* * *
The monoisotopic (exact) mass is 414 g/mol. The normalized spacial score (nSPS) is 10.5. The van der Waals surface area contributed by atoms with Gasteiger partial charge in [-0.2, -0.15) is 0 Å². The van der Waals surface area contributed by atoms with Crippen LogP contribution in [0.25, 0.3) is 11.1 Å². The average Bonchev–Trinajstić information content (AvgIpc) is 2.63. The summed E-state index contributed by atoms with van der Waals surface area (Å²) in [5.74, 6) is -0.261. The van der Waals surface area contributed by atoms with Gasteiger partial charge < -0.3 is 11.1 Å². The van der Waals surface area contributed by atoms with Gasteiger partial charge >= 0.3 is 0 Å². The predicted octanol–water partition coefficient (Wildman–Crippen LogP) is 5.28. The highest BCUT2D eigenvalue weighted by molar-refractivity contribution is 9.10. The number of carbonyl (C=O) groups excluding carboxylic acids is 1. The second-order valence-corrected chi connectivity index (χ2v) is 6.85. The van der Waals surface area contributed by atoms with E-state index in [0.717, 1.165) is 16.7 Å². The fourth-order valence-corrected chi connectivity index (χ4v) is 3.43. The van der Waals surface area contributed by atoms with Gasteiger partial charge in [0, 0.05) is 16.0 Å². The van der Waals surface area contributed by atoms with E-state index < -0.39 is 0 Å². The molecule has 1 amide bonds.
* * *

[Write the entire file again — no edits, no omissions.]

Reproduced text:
The monoisotopic (exact) mass is 414 g/mol. The normalized spacial score (nSPS) is 10.5. The van der Waals surface area contributed by atoms with Gasteiger partial charge in [-0.2, -0.15) is 0 Å². The van der Waals surface area contributed by atoms with Crippen LogP contribution in [0.25, 0.3) is 11.1 Å². The average Bonchev–Trinajstić information content (AvgIpc) is 2.63. The summed E-state index contributed by atoms with van der Waals surface area (Å²) in [5.74, 6) is -0.261. The van der Waals surface area contributed by atoms with Gasteiger partial charge < -0.3 is 11.1 Å². The van der Waals surface area contributed by atoms with Gasteiger partial charge >= 0.3 is 0 Å². The predicted octanol–water partition coefficient (Wildman–Crippen LogP) is 5.28. The highest BCUT2D eigenvalue weighted by molar-refractivity contribution is 9.10. The number of carbonyl (C=O) groups excluding carboxylic acids is 1. The second-order valence-corrected chi connectivity index (χ2v) is 6.85. The van der Waals surface area contributed by atoms with E-state index in [0.717, 1.165) is 16.7 Å². The fourth-order valence-corrected chi connectivity index (χ4v) is 3.43. The van der Waals surface area contributed by atoms with Gasteiger partial charge in [0, 0.05) is 16.0 Å². The van der Waals surface area contributed by atoms with E-state index < -0.39 is 0 Å². The molecule has 1 amide bonds.